Op-Ed: Has the Time Come to Standardize Wilderness Medicine Education and Training?
November 22, 2021
There is no shortage of wilderness medicine education providers in this country. From organizations that offer education and training for Wilderness First Responder (WFR) and Wilderness First Aid (WFA) certifications to those that offer train-the-trainer programs, a simple online search reveals a ton of options — especially when the search is focused on a specific geographical region.
What’s striking about all the wilderness medicine training and certification taking place is that none of it is nationally regulated. None of it adheres to commonly accepted industry standards that govern what’s being taught or how wilderness medicine education and training are being delivered. On the other hand, the training and certification EMTs receive is regulated on a state-by-state level and must meet minimum requirements as set by the National Highway Traffic Safety Administration (NHTSA).
Wilderness medicine training, while loosely adhering to a similar curriculum, is officially overseen by, well, no one. That being said, standardization and oversight aren’t completely absent. Several organizations have attempted to fill the void with a variety of education programs, courses, guidelines, accreditations, and oversight committees.
A Mismash in the Making
Historically speaking, first on the list is the Wilderness Medical Society (WMS) — a nonprofit founded in the early 1980s to encourage, foster, support, and conduct activities that improve the scientific knowledge of human health activities in a wilderness environment. WMS offers three types of advanced wilderness medicine-related certification that have a “continuing education” focus and accreditation connection. The organization’s Fellowship in the Academy of Wilderness Medicine (FAWM), Diploma in Mountain Medicine (DiMM), and Diploma in Diving and Marine Medicine (DiDMM) are all provided in accordance with standards set in part by the Accreditation Council for Continuing Medical Education (ACCME).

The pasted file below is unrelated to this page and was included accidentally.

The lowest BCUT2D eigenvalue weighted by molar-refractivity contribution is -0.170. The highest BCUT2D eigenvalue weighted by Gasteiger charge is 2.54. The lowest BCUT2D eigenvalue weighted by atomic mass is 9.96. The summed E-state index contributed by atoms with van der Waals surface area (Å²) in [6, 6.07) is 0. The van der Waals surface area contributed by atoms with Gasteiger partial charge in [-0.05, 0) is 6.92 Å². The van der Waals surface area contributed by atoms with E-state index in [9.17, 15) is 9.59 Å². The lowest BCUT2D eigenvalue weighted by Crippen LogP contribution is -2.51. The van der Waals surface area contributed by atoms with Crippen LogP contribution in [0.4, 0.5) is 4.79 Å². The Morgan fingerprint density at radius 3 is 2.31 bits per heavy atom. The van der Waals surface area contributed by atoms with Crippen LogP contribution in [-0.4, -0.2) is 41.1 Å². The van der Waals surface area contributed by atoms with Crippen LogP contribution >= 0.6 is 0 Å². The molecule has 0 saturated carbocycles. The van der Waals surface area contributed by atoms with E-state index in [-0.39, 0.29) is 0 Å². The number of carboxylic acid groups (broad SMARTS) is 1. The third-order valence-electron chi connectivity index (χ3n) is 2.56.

There’s also the fledgling Wilderness Medicine Education Collaborative (WMEC) — an ad hoc group of medical educators whose interest in providing guidance on content for wilderness medicine courses has resulted in the creation of minimum guidelines and scope of practice (SOP) documentation for Wilderness First Aid (WFA), Wilderness Advanced First Aid / Advanced Wilderness First Aid(WAFA/AWFA), and Wilderness First Responder (WFR) training. While the work of the collaborative (whose members include leaders from SOLO Wilderness Medicine, Wilderness Medical Associates International, and NOLS Wilderness Medicine, among others) has resulted in a robust set of SOPs, its influence is nonexistent outside those of us who actively choose to look beyond ourselves for best practices. In other words, without accreditation, there’s no real motivation for anyone offering wilderness medicine education to seek out the WMEC. And without a formal structure and an administrative arm, the WMEC has no enforceable authority or meaningful influence.
Speaking of accreditation, closer to home for those us in outdoor and experiential education, following a rapid increase in the number of adventure programs in the late 1980s and early 1990s, it became imperative that outdoor experiential education programs develop standards of program quality, professional behavior, and appropriate risk management. Enter the Association for Experiential Education (AEE), which responded to that need in the early 1990s by developing comprehensive standards for common practices in the adventure education industry, becoming the nation’s first recognized accreditation provider focused on outdoor and adventure-based experiential education programming.
Since then, the AEE Accreditation Program’s standards-based evaluation process — conducted by objective, independent reviewers — has become the industry-accepted level of professional evaluation for outdoor and adventure-based experiential education programs, with AEE recently adding an accreditation focusing on outdoor behavioral healthcare.
Similarly, since the late-1940s, the American Camp Association (ACA) has offered an external professional peer-reviewed accreditation program for camps. According to ACA, to become accredited, camps must meet up to 300 health and safety standards, now considered best practices throughout the industry. The accreditation process is voluntary, and ACA currently accredits more than 2,500 camps nationwide.